Bacon Ranch Deviled Eggs

Bacon Ranch Deviled Eggs

These bite-sized appetizers are filled with a creamy ranch dressing and a touch of smoky bacon flavor.

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We’re thrilled over the feedback for our March+April 2013 food feature, “Good Eggs.” However, a few readers asked for clarification about certain steps of the Bacon Ranch Deviled Eggs recipe so we’ve updated it. Enjoy! 

Makes 18 eggs

What You Need:

1 tablespoon agar agar powder
1 cup water
2 14-ounce cans cannellini beans, drained and rinsed
1 tablespoon rice flour
4 tablespoons nutritional yeast, divided
3-3/4 teaspoons Indian black salt (see Chef’s Tip), divided
1-1/4 teaspoons turmeric
1 tablespoon yellow mustard
3 tablespoons vegan mayonnaise
2-1/2 teaspoons fresh chopped parsley leaves
1-1/4 teaspoons fresh chopped dill
1/2 teaspoon white pepper
1-1/2 teaspoons onion powder
1/8 teaspoon salt
1/4 teaspoon freshly ground black pepper
Vegan bacon bits and chopped fresh chives, for garnish (optional)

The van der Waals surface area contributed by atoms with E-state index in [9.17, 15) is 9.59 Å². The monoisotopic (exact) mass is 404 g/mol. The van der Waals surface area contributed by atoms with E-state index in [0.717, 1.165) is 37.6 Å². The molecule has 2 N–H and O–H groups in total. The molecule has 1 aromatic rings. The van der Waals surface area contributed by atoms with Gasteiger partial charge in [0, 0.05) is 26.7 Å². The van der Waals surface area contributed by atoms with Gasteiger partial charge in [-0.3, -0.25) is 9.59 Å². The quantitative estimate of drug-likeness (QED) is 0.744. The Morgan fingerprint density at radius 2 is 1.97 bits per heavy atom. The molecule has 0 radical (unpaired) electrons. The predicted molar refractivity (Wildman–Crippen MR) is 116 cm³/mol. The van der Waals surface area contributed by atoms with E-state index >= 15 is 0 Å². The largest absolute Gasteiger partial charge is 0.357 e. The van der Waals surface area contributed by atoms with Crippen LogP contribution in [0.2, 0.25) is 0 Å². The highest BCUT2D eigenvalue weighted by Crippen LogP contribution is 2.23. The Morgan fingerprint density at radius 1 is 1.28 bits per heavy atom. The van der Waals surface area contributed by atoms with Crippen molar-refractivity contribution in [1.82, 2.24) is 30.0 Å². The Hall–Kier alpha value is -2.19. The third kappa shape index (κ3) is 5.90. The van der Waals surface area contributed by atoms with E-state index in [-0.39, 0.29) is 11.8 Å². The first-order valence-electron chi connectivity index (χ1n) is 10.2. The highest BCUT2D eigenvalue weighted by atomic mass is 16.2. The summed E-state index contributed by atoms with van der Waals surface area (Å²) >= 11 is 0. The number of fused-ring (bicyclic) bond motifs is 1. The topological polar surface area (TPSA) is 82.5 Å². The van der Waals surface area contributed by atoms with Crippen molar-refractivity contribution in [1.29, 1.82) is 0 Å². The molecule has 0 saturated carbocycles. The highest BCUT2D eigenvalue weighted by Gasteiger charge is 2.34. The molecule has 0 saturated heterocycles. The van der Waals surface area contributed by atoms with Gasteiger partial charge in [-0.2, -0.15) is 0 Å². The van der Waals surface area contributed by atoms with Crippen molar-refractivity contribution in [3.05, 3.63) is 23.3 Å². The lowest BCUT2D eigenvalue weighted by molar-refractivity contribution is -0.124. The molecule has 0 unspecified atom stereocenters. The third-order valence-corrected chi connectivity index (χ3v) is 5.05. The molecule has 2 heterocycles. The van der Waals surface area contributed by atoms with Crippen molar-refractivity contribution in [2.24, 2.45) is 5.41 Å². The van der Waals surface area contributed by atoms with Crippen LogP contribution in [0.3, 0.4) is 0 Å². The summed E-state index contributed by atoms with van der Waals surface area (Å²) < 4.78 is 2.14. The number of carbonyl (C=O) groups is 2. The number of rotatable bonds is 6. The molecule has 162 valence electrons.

What You Do:

1. In a large saucepan, whisk together agar and water, then heat over high heat until boiling. Continue boiling for 5 minutes, then remove from heat. 

2. In a food processor, add beans, rice flour, 1 tablespoon nutritional yeast, and black salt and process until smooth. Whisk 2/3 cup bean purée into agar mixture as it cools. Using either a chocolate-egg mold or a muffin tin, fill 1 tablespoon agar mixture. Place mold or pan into refrigerator to chill for 25 minutes or until eggs are solid enough to remove when gently pressed.

3. While eggs are chilling, in a food processor with remaining bean purée, add remaining 3 tablespoons nutritional yeast, turmeric, mustard, mayonnaise, parsley, dill, white pepper, onion powder, salt, and pepper and blend until creamy.

4. Using a spoon or a pastry bag filled with bean mixture, top each egg with about 1 tablespoon bean mixture. Before serving, sprinkle eggs with vegan bacon bits and chives.

Chef’s Tip
The trick to creating a truly authentic egg-like taste is using Indian black salt (otherwise known as kala namak), which mimics the sulfuric taste of eggs. If you can’t find Indian black salt in stores, it is easily available online.

Photo: Vanessa Rees